If your phone rings in the next two months and you participate in a short survey, you could be helping shape the future of health in Western North Carolina.
WNC Healthy Impact is an initiative among the 16 local health departments and nonprofit hospitals in the region that is gauging Western North Carolina residents’ health needs.
Although local health departments have been conducting state-required assessments for many years, this is the first time they are partnering with hospitals.
“With the Affordable Care Act, hospitals are now required to do these assessments,” said Gibbie Harris, director of the Buncombe County Department of Health. “We don’t want to overwhelm communities with too many health assessments, so we are working on this together.”
The initiative is in the data-gathering stage, Harris said. WNC Healthy Impact is trying to get a clear snapshot of regional health issues through a telephone survey that takes about 15 minutes and consists of 75 questions, she said. Harris said 200 to 300 people in each county will be called to create a significant data pool.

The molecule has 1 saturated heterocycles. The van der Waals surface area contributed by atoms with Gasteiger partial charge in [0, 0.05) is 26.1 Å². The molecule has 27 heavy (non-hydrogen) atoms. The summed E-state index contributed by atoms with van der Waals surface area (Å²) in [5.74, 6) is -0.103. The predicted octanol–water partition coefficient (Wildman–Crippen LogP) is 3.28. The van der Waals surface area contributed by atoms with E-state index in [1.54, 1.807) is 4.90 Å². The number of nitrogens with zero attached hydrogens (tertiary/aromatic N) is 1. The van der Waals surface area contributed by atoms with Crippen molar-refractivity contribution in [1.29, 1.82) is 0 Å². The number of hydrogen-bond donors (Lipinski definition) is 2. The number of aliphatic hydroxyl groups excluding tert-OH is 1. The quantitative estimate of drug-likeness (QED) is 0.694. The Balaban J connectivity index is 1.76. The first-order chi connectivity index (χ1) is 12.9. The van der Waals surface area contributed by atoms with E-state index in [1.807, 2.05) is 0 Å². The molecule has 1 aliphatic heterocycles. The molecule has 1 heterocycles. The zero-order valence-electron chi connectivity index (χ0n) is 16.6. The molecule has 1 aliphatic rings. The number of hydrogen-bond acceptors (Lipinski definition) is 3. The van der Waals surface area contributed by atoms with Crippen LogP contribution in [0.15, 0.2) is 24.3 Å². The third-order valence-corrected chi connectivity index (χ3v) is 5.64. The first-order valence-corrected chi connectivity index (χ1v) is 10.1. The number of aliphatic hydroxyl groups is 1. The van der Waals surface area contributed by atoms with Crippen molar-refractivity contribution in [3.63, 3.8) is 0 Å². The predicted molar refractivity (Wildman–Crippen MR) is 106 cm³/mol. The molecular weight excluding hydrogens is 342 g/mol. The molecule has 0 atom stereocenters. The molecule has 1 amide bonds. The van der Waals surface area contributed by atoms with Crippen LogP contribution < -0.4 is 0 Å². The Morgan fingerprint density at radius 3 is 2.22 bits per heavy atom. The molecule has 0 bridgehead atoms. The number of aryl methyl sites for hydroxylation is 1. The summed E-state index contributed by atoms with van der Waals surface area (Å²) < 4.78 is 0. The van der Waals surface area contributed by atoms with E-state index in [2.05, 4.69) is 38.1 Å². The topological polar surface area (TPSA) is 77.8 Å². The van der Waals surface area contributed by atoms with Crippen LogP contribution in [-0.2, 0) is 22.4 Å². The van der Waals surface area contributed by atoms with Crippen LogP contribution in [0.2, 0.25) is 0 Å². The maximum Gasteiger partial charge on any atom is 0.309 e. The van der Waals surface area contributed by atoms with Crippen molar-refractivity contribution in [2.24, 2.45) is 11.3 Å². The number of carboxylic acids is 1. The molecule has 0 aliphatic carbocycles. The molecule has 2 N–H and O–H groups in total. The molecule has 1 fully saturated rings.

“We’ll be asking about access to health care, what types of foods people eat, their health histories,” Harris said. That information will be combined with health demographics from hospitals and health departments, with special attention to areas of health disparity. Infant mortality, obesity, diabetes and heart disease most likely will be the focus of initiatives, she said.
John Price, the director of the state’s Office of Rural Health and Community Care said one main health disparity to watch for in Western North Carolina is access to care.
“There are 1.6 million uninsured people in our state,” Price said. “Many of them are not aware of the safety networks we have.” According to the U.S. Census Bureau’s 2011 estimate, North Carolina’s population is about 9.7 million.
Robin Callahan, a registered dietician who works with patients on the Eastern Band of Cherokee Indians’ Qualla Boundary, said she also thinks access to care is the most important health issue facing residents of Western North Carolina.
“Even when health care is free, as it is to the Indians on the reservations, people still may live far away from providers,” Callahan said. Access to healthy foods follows access to care, she said, with many of her patients reporting more fast food available in their communities than fresh produce.
The survey will be completed by August, Harris said. And by December, she said the initiative will have a collection of health topics they’ll focus on during the next three to six years.
“The hope is that by looking at this regionally, there may be some similarities,” Harris said. “Then we can have policy changes be more effective with the resources that we have.”